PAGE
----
c. May improve blood flow and lower blood pressure
The flavanoids in dark chocolate can stimulate the endothelium, the lining of arteries, to produce nitric oxide (NO). One of the functions of NO is to send signals to the arteries to relax, which lowers the resistance to blood flow and therefore reduces blood pressure. Many controlled studies show that cocoa and dark chocolate can improve blood flow and lower blood pressure, though the effects are usually mild. However, one study in people with type 2 diabetes and high blood pressure showed no effect. It’s possible that people who are already receiving treatment for high blood pressure may not get any additional benefit from adding cocoa flavanols to their diet.
As with all dietary or medical advice, we recommend that you follow the strict treatment plans as prescribed by your doctor.
d. Raises HDL and protects LDL from oxidation
Consuming dark chocolate can improve several important risk factors for heart disease. It may even protect against high cholesterol. In a small study, eating dark chocolate supplemented with the flavanol lycopene was found to significantly decrease levels of total cholesterol, LDL (“bad”) cholesterol, and triglycerides. Some forms of LDL cholesterol are more likely to oxidize, which happens if they react with free radicals in your body. Oxidation makes the LDL particle itself reactive and capable of damaging other tissues, such as the lining of the arteries in your heart. It makes perfect sense that cocoa lowers oxidation-prone forms of LDL. It contains an abundance of powerful antioxidants that do make it into the bloodstream and protect lipoproteins against oxidative damage.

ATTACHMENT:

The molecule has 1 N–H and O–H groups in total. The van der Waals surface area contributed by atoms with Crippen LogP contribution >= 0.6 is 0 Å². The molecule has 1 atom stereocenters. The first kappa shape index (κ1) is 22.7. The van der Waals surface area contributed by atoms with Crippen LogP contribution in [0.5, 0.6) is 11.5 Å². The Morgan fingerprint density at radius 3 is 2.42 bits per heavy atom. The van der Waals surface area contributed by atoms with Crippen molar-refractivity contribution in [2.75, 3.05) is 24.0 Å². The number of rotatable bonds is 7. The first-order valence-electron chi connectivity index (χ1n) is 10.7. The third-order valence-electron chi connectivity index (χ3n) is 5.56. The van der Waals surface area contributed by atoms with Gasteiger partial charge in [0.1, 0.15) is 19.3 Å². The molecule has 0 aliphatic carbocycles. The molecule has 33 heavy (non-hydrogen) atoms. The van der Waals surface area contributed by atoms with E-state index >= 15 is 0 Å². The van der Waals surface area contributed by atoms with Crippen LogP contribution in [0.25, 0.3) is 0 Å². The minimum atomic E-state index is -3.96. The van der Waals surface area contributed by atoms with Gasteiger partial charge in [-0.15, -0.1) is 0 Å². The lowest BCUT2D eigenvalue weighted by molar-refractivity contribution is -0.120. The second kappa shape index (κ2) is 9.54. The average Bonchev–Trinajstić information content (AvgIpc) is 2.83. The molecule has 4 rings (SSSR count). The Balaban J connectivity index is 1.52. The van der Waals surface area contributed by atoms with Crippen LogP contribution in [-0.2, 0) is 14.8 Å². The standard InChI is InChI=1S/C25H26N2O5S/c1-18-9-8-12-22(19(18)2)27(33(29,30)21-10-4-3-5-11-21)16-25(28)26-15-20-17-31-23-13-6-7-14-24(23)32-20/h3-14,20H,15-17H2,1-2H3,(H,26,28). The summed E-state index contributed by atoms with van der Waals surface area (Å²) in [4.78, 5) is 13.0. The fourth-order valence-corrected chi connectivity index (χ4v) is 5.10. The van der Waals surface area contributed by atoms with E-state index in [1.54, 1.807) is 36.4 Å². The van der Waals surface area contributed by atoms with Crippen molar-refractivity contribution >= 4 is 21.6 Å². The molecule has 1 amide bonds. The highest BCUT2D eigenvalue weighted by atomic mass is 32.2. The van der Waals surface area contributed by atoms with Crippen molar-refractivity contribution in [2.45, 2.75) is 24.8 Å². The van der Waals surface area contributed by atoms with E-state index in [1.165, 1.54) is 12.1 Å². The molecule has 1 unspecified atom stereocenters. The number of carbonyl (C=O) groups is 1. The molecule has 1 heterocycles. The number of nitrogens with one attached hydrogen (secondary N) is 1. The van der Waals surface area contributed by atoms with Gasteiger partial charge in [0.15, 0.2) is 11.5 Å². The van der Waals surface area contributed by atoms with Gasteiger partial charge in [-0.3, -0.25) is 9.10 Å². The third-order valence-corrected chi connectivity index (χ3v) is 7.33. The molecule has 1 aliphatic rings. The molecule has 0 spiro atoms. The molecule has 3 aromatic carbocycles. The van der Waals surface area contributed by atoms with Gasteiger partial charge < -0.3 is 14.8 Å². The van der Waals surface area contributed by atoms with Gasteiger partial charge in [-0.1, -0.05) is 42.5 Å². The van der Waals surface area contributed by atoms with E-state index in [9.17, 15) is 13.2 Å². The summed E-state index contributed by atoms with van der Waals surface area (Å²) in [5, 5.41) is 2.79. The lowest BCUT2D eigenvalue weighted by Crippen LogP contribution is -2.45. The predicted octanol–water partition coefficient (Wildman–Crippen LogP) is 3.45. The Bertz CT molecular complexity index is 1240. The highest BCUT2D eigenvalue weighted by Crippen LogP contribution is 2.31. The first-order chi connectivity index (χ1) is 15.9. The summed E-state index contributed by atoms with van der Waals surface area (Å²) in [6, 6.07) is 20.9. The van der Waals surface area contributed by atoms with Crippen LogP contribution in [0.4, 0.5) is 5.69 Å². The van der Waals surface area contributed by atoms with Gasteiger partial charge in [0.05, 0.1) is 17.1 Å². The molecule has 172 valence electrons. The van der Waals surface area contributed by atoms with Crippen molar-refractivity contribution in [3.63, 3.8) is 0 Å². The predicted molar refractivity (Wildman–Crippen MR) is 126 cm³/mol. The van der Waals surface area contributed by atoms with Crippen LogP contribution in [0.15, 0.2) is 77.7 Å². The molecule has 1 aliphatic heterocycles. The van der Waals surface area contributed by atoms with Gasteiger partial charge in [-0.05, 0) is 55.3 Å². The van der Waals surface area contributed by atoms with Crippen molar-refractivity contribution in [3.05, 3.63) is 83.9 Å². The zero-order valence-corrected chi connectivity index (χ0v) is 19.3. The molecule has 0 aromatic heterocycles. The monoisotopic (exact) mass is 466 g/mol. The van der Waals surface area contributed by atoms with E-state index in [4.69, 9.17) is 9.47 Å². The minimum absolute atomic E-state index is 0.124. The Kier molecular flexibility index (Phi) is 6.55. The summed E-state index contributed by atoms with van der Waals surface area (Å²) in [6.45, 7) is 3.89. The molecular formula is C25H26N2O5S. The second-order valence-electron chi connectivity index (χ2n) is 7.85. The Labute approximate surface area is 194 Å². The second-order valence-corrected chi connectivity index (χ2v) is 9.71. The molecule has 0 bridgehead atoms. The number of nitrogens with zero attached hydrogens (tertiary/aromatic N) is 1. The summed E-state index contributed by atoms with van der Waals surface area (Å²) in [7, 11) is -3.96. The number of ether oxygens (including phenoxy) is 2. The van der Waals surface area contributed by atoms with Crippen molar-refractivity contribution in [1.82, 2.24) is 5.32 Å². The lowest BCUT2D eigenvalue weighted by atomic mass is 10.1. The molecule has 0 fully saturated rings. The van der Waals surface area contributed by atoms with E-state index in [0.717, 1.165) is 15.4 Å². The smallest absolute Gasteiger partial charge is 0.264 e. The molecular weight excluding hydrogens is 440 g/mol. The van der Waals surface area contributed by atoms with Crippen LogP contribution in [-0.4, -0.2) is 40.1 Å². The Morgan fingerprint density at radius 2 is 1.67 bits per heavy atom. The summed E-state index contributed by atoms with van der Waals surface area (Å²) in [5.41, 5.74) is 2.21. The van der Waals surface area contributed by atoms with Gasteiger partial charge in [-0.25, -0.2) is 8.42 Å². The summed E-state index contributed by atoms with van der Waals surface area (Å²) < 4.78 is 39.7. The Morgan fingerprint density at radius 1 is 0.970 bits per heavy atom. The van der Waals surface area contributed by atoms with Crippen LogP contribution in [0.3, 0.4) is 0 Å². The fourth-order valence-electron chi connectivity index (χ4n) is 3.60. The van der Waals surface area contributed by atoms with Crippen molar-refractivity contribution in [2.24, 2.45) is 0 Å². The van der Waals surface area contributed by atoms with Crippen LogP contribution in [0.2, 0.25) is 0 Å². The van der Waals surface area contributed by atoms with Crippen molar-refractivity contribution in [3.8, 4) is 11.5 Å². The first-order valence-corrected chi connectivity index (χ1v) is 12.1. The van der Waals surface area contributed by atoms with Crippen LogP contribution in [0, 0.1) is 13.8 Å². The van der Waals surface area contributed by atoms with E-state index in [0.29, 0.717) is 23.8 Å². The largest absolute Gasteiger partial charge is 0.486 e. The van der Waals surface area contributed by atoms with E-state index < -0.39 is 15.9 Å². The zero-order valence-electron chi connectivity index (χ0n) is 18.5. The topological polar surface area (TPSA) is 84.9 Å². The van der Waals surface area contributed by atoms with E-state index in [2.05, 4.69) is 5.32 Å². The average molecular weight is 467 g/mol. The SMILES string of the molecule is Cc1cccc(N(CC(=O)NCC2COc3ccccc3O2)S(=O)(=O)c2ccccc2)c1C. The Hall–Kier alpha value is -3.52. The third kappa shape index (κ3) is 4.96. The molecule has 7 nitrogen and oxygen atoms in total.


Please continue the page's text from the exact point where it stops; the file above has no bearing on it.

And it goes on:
The flavanols in dark chocolate can also reduce insulin resistance, which is another common risk factor for diseases like heart disease and diabetes. However, dark chocolate also contains sugar, which can have the opposite effect, leading to the recommendation of limited quantities.
e. May reduce heart disease risk
The compounds in dark chocolate appear to be highly protective against the oxidation of LDL, which in the long term should cause much less cholesterol to lodge in the arteries, resulting in a lower risk of heart disease.Over time, a number of studies have shown that consuming flavanol-rich cocoa or chocolate can lower blood pressure and improve cardiovascular health.
A review of studies revealed that eating chocolate 3 times per week lowered the risk of cardiovascular disease by 9%. Another review suggested that eating 45 grams of chocolate per week lowers cardiovascular disease risk by 11%. Consuming more than 100 grams per week does not appear to produce health benefits.
However, more evidence is needed to know if it was the chocolate that reduced the risk, but knowing the biological processes it’s plausible that regularly eating dark chocolate may reduce the risk of heart disease.
f. May protect your skin from the sun
The bioactive compounds in dark chocolate may also be great for your skin. The flavanols can protect against sun damage, improve blood flow to the skin, and increase skin density and hydration. The minimal erythemal dose (MED) is the minimum amount of UVB rays required to cause redness in the skin 24 hours after exposure. Studies have shown that MED can increase and even double after consuming high-flavanol dark chocolate or cocoa for 12 weeks. The result is that your skin has better protection from the sun.